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Diggin a Hole vs. Musical Chairs

By Darrin Bradley

With hundreds of thousands of whitetail hunters across the nation, each and every whitetail hunter has some uniqueness regarding their pursuit of trophy whitetail bucks. All whitetail enthusiasts hunt trophy whitetail bucks, but we all have different approaches to a certain degree or another. Two strategies the whitetail hunter may employ include “Musical Chairs’, or “Diggin a Hole”.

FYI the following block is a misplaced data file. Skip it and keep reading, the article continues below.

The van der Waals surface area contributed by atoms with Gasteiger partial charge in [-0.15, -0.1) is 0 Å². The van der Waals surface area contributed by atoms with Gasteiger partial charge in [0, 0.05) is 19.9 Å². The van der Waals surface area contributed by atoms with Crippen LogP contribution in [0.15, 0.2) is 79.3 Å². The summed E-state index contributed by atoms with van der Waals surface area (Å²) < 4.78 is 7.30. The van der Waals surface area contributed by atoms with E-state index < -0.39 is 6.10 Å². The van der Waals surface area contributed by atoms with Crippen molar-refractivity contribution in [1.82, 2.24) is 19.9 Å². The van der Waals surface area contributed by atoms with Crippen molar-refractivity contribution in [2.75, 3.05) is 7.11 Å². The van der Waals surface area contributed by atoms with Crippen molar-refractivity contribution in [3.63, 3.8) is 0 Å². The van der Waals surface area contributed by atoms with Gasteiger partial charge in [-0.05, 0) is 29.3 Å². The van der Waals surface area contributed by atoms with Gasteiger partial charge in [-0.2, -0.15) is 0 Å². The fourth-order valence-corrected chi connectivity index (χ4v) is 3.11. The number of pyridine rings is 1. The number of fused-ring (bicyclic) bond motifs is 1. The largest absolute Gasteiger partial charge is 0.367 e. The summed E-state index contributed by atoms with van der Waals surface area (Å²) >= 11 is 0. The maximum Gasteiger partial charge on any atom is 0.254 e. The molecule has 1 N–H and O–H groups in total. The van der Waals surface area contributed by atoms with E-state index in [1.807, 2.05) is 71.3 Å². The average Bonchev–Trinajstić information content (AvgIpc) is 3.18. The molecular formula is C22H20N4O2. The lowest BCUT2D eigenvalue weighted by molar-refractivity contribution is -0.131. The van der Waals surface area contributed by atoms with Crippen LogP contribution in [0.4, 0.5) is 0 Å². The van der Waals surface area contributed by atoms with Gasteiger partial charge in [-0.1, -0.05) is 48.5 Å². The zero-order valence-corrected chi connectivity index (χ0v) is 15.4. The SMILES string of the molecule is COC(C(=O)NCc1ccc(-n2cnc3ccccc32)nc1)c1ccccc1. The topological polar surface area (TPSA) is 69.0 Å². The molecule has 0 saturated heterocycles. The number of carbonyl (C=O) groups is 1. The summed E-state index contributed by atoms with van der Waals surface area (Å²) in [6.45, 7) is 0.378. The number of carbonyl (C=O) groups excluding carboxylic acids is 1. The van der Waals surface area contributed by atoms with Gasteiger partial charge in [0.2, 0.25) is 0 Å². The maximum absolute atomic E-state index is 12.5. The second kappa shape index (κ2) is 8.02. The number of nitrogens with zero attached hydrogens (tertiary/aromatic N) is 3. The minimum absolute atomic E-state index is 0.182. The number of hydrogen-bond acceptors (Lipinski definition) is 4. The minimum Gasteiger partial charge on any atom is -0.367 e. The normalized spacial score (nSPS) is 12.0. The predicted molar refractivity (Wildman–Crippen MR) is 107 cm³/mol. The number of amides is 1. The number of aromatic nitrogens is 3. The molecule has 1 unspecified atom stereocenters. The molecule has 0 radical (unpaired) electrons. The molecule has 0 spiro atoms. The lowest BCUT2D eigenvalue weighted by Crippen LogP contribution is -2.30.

“Musical Chairs” is a strategy wherein the whitetail hunter has a variety of tree stand setups from which he or she believes to be an ambush site a trophy buck may be harvested from. This hunter rotates from stand to stand never really hunting the same stand twice in a row.

“Diggin a Hole” is a strategy wherein a hunter believes a trophy whitetail has been patterned. The hunter has hung a tree stand site and continues to sit the same location repeatedly waiting for the trophy whitetail buck to stroll past the setup at which time the hunter will attempt to harvest the animal.

The question is what are the positives and negatives of each strategy and which strategy is recommended for today’s trophy whitetail hunter to harvest the buck of a lifetime?